What do tech start-ups need? Coffee, power, wifi and each other…and maybe a loo! That was the starting point in the creation of TechHub according to its co-founders Elizabeth Varley and Mike Butcher.
Transforming the traditional workplace with TechHub
When they came up with the idea in 2009 they knew that people would sit on the floor if needed, although luckily it didn’t come to that. They were inspired by co-working spaces that they’d seen in the US and the value that came from a cluster. The cluster, in part, was already there; a whole bunch of meet-ups were already happening in East London but they had nowhere to go. The irony being that the tech community needed to get-together in real-life. It was good meeting at conferences but this interaction needed to move to the day-to-day. On top of this, start-ups elsewhere in Europe wanted to find a way to get started in London.
TechHub started with a viral campaign, asking people to create 60 second YouTube videos explaining why they needed TechHub. Their founder memberships were oversubscribed before the space even opened, and Elizabeth was mobbed when the idea was announced in a pitch at a TechCrunch event. But right from the start the principle was to keep it as affordable as possible – with a no-frills approach to the space so that the real value was in companies coming together. To keep costs down, Mike built the chairs for the first space and Elizabeth welded the desks.
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So why is co-working so valuable?
What is the benefit of bringing people together?
According to Elizabeth, TechHub’s benefit is “we don’t sell you a desk, we sell you the person you’re sat next to.” This network effect is powerful, and something that has implications bar beyond just the start-up community. On a day-to-day basis everyone is working on their own project. But people naturally cluster with each other and share ideas. Very often at TechHub you’ll see people who don’t know each other working together, clustered around a laptop screen, offering to share their expertise and help each other out.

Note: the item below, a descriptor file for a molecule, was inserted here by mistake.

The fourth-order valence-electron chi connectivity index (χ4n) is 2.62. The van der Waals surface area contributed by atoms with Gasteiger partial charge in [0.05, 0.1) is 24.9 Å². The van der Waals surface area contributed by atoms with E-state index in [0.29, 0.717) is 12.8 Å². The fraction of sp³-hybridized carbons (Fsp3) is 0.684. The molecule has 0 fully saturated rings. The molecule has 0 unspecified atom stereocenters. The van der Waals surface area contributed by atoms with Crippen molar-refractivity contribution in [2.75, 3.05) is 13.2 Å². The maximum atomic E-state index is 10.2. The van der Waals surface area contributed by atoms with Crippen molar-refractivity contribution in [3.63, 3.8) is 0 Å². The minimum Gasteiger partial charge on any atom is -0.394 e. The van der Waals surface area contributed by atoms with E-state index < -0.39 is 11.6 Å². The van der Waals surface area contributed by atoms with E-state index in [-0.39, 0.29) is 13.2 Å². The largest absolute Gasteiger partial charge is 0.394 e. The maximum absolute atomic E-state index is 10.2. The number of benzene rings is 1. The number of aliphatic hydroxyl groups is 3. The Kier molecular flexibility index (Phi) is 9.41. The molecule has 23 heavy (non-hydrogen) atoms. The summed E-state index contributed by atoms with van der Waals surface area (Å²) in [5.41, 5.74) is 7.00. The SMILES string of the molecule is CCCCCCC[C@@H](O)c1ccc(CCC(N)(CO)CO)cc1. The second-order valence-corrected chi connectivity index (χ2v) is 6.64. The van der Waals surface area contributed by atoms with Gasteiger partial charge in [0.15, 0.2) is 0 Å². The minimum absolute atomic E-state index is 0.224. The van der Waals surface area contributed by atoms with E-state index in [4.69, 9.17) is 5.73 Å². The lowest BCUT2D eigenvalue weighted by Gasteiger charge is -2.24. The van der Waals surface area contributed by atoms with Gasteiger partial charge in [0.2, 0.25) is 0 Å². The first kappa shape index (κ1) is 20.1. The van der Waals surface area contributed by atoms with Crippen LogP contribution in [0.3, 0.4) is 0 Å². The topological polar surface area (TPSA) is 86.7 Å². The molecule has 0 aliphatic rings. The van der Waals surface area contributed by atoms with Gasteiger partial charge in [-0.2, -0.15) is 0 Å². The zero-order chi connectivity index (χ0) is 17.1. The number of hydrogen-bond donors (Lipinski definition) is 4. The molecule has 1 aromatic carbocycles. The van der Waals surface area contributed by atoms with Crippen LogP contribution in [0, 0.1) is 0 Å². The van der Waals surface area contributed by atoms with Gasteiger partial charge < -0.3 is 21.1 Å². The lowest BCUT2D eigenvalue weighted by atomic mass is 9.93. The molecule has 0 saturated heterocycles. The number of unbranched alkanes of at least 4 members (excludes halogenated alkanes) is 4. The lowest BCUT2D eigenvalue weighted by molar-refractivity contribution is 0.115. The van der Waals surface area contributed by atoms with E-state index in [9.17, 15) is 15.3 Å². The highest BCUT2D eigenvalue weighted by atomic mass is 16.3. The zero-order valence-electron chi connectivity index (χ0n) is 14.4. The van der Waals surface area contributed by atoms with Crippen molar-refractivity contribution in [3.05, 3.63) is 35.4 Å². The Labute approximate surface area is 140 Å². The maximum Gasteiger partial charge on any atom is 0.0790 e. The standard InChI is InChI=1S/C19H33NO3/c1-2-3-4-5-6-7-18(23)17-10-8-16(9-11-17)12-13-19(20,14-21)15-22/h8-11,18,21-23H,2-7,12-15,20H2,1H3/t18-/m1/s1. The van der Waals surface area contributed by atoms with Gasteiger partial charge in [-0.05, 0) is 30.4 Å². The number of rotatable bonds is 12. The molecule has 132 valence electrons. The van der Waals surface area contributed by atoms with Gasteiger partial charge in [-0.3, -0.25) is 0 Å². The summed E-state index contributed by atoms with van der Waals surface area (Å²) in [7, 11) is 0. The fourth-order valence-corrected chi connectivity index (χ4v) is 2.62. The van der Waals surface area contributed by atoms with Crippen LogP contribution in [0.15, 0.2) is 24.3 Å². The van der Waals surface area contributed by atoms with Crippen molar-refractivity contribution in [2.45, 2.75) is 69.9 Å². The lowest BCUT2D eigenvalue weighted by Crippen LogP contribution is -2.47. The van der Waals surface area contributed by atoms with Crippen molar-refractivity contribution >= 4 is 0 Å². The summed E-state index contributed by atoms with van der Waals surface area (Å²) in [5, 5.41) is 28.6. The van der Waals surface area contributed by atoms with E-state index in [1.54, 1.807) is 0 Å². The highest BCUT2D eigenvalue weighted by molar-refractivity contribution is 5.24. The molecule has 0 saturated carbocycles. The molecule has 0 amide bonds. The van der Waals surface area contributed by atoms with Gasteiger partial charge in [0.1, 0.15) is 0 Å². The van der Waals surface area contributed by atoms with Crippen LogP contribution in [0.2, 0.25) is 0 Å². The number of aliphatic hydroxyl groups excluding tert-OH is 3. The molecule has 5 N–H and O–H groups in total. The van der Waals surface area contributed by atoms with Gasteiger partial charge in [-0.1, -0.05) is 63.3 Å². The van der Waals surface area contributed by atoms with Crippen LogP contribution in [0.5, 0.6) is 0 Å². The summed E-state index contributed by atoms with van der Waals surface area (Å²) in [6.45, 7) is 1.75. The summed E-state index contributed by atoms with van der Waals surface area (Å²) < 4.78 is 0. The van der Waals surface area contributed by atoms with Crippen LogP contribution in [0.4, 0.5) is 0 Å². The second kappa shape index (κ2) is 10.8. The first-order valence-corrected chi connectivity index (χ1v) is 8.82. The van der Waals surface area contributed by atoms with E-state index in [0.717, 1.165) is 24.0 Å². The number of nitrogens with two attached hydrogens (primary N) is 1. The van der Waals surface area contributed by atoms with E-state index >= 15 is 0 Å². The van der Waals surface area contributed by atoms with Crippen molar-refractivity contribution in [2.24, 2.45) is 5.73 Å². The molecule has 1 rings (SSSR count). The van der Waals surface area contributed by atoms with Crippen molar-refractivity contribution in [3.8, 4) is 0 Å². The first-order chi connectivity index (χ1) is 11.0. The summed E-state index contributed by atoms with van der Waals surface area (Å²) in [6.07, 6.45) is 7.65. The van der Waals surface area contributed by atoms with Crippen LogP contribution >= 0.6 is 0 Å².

This process also shares the experience, so you can learn from others who are six months further down the line than you and avoid falling into the same pitfalls. There is also an inherent benefit in being surrounded by people who have already taken the plunge, making the leap you have taken in founding your own company that bit more acceptable.
Why did all this happen in East London?
The area was already full of designers, artists and independent restaurants. What they have in common with entrepreneurs is that they all want to do their own thing and they are inherently creative. Once a few tech entrepreneurs arrived, they created a network effect and more followed. TechHub was able to get started because of the place and time, being part of the Tech City zeitgeist. The democritisation of technology also played a part. In the past tech start-ups would have needed lots of kit, for example managing their own servers. Now, the internet is the platform and you can start a company in your bedroom for next to nothing. TechHub wanted a location in every city so that you could build a business everywhere. Members are coming to access the member network and going global from London.